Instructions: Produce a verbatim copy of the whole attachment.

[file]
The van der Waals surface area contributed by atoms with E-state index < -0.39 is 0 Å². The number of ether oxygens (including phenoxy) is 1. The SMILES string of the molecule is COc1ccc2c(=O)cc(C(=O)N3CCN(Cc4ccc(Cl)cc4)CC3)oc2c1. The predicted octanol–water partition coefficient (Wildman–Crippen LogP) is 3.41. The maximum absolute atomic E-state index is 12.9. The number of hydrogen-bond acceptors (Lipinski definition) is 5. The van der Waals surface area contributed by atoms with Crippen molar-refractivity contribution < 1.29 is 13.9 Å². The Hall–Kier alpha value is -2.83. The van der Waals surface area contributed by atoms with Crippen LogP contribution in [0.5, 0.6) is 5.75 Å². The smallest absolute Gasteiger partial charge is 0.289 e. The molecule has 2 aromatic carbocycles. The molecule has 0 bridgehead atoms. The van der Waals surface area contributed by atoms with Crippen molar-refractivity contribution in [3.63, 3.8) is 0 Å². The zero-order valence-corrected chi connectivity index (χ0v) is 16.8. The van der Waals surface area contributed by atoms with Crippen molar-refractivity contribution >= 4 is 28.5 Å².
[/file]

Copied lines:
The van der Waals surface area contributed by atoms with E-state index < -0.39 is 0 Å². The number of ether oxygens (including phenoxy) is 1. The SMILES string of the molecule is COc1ccc2c(=O)cc(C(=O)N3CCN(Cc4ccc(Cl)cc4)CC3)oc2c1. The predicted octanol–water partition coefficient (Wildman–Crippen LogP) is 3.41. The maximum absolute atomic E-state index is 12.9. The number of hydrogen-bond acceptors (Lipinski definition) is 5. The van der Waals surface area contributed by atoms with Crippen molar-refractivity contribution < 1.29 is 13.9 Å². The Hall–Kier alpha value is -2.83. The van der Waals surface area contributed by atoms with Crippen LogP contribution in [0.5, 0.6) is 5.75 Å². The smallest absolute Gasteiger partial charge is 0.289 e. The molecule has 2 aromatic carbocycles. The molecule has 0 bridgehead atoms. The van der Waals surface area contributed by atoms with Crippen molar-refractivity contribution in [3.63, 3.8) is 0 Å². The zero-order valence-corrected chi connectivity index (χ0v) is 16.8. The van der Waals surface area contributed by atoms with Crippen molar-refractivity contribution >= 4 is 28.5 Å².